Aside from the critical fact that these claims of investor protections were never factually verified by the FTC judge, or proven to prevent consumer loss, the Amway ruling remains as a primary basis for the perpetuation of these plans even to this day. This has resulted in confusing and indistinct legal standards by the FTC which more or less say follow the Amway rules and keep going unless and until you are sued, if ever.
Some of the biggest and most visible of these successful companies (which include Amway and Mary Kay) actually began as MLM companies. Others, like Tupperware, Avon and kitchen knife maker Cutco, began as direct sellers but later adopted the MLM model when the whole “door-to-door” selling opportunity dried up. (And understandably – I mean, who in their right mind would answer the door and invite a stranger in, particularly one carrying a set of sharp knives?) As management realized how much money could be made in multilevel selling, the concept took off. Avon was one of the most recent to adopt MLM, in 2001.
The Direct Selling Association (DSA), a trade group that has these companies and many others as its members (Avon recently and with much fanfare resigned from the group, unhappy that it was being viewed as a pyramid selling operation, as did Tupperware in 2013), claims there are almost 16 million MLM distributors in the US.
Herbalife has been accused of being a pyramid by prominent hedge fund owner William Ackman, and is currently under investigation by the Federal Trade Commission. Amway recently settled private litigation which accused it of being a pyramid. NuSkin has had its pyramid related troubles in China. Mary Kay is the subject of a dedicated web site dealing with the subject. The wife of an Amway distributor also has a supportive blog for victims, with some colorful language. Googling a DSA member along with the word “pyramid” will provide interesting reading, once you get past the pro company sites that have been set up by, you guessed it, the companies themselves.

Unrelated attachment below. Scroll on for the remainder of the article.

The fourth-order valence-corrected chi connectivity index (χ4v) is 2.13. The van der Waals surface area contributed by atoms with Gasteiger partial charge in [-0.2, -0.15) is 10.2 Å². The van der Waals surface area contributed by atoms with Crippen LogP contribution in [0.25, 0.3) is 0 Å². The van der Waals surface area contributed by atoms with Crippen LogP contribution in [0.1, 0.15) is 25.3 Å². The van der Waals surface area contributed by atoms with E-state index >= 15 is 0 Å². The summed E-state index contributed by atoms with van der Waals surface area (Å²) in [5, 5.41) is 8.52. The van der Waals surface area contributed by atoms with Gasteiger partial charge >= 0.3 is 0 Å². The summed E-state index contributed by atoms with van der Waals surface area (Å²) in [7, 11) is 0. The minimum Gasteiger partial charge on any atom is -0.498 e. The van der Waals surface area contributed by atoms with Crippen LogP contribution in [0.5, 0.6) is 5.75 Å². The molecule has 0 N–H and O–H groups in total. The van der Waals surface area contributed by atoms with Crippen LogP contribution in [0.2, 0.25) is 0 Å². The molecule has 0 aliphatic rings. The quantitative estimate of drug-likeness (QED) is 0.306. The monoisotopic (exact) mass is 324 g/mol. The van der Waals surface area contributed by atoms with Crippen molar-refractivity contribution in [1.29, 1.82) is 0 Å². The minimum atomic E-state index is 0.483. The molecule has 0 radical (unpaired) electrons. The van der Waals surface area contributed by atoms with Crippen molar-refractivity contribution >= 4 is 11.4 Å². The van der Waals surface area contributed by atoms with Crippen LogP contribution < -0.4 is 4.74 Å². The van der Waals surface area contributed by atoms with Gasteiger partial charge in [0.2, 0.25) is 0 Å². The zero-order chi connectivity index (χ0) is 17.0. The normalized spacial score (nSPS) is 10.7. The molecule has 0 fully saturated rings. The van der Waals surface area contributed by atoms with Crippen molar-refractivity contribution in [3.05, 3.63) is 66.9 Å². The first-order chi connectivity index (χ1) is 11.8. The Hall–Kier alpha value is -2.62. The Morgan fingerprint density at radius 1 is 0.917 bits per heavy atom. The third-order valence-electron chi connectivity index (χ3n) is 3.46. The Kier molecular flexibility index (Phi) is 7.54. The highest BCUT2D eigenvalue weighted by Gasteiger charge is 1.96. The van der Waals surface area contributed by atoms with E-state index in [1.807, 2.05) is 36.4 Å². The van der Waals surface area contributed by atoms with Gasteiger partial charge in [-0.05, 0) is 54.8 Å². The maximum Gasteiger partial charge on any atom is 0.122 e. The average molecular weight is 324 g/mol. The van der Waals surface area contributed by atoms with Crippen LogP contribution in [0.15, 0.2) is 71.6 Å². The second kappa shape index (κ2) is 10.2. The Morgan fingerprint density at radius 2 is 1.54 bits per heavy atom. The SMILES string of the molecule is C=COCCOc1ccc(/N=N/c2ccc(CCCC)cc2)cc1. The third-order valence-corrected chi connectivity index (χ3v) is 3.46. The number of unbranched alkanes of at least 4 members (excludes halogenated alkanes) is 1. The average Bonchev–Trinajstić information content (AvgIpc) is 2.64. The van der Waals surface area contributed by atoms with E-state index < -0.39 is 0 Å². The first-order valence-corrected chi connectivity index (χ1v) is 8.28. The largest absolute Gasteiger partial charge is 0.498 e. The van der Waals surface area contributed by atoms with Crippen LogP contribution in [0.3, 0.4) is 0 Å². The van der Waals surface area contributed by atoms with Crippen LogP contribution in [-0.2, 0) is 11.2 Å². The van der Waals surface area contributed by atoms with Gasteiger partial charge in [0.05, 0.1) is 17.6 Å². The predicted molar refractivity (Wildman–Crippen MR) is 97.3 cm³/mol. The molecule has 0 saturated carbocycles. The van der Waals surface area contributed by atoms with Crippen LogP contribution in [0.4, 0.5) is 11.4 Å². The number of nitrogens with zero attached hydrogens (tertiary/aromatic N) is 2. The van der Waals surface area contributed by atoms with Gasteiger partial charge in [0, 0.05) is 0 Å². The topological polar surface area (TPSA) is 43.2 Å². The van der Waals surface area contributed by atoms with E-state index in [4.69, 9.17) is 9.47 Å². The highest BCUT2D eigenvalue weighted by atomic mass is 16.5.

The topic of retail selling has some personal aspects. My father spent his life in retail establishments, starting as manager of the basement store at Carson, Pirie, Scott & Company in Chicago. I followed in his footsteps with a degree in Marketing at Northwestern (where I met Robin Lewis). I eventually went to law school and wound up as a consumer fraud attorney with the Wisconsin Department of Justice, where my experience in marketing was of considerable value.
This background enabled me to recognize the extensive damage caused by pyramid style offerings. My primary concerns were, and are, with the victims – people who left productive jobs and tapped into their savings to “invest” in MLM product samples, and the legitimate businesses, from small independent retailers to large chains, who lose sales and customers to these operations.
Multilevel marketing has been so poorly defined, at least by the federal government, that most proponents and victims operate under the impression that they are legal. This impression, and the fact that many MLM companies are listed on US stock exchanges, has perpetuated this myth, and has also enabled entry into a large number of other countries – to the extent that, collectively, current annual revenues exceed a whopping $150 billion worldwide – and growing. The US portion of this, in terms of actual retail sales – as estimated by the DSA, is currently around $32 billion. If, as claimed by the DSA, these are bona fide retail sales, the impact on the traditional retail establishment is considerable.
Legitimate retailers have a vested interest in seeking a response from the Federal Trade Commission containing a meaningful definition of a pyramid scheme and/or regulations to prohibit them.
MLM is not going away on its own. In fact, I predict it will get much worse unless the FTC takes a much stronger stance on this important issue.